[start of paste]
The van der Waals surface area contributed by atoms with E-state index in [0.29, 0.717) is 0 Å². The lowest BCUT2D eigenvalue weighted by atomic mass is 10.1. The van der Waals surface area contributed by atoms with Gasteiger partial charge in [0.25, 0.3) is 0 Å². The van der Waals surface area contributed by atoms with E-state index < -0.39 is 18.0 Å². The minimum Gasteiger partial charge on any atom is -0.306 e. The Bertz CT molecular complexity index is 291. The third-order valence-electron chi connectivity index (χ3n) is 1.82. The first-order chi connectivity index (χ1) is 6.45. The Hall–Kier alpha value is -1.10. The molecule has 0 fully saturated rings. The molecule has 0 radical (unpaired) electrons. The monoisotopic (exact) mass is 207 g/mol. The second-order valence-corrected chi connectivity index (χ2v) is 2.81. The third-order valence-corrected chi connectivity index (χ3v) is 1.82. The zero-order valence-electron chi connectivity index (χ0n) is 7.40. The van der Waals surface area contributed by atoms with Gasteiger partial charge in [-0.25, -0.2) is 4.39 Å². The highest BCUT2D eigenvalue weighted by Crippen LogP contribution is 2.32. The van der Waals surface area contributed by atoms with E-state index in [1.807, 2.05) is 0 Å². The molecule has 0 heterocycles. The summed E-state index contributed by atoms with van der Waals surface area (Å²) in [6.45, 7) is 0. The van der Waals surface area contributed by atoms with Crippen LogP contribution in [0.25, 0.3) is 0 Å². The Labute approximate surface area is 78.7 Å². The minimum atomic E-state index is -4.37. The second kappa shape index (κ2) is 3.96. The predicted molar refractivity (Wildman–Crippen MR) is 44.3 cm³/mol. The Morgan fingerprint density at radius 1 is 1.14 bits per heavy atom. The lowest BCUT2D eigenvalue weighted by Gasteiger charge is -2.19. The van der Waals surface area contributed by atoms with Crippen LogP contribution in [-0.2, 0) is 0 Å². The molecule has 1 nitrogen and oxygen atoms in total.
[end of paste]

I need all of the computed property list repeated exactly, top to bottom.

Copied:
The van der Waals surface area contributed by atoms with E-state index in [0.29, 0.717) is 0 Å². The lowest BCUT2D eigenvalue weighted by atomic mass is 10.1. The van der Waals surface area contributed by atoms with Gasteiger partial charge in [0.25, 0.3) is 0 Å². The van der Waals surface area contributed by atoms with E-state index < -0.39 is 18.0 Å². The minimum Gasteiger partial charge on any atom is -0.306 e. The Bertz CT molecular complexity index is 291. The third-order valence-electron chi connectivity index (χ3n) is 1.82. The first-order chi connectivity index (χ1) is 6.45. The Hall–Kier alpha value is -1.10. The molecule has 0 fully saturated rings. The molecule has 0 radical (unpaired) electrons. The monoisotopic (exact) mass is 207 g/mol. The second-order valence-corrected chi connectivity index (χ2v) is 2.81. The third-order valence-corrected chi connectivity index (χ3v) is 1.82. The zero-order valence-electron chi connectivity index (χ0n) is 7.40. The van der Waals surface area contributed by atoms with Gasteiger partial charge in [-0.25, -0.2) is 4.39 Å². The highest BCUT2D eigenvalue weighted by Crippen LogP contribution is 2.32. The van der Waals surface area contributed by atoms with E-state index in [1.807, 2.05) is 0 Å². The molecule has 0 heterocycles. The summed E-state index contributed by atoms with van der Waals surface area (Å²) in [6.45, 7) is 0. The van der Waals surface area contributed by atoms with Crippen LogP contribution in [0.25, 0.3) is 0 Å². The Labute approximate surface area is 78.7 Å². The minimum atomic E-state index is -4.37. The second kappa shape index (κ2) is 3.96. The predicted molar refractivity (Wildman–Crippen MR) is 44.3 cm³/mol. The Morgan fingerprint density at radius 1 is 1.14 bits per heavy atom. The lowest BCUT2D eigenvalue weighted by Gasteiger charge is -2.19. The van der Waals surface area contributed by atoms with Crippen LogP contribution in [-0.2, 0) is 0 Å². The molecule has 1 nitrogen and oxygen atoms in total.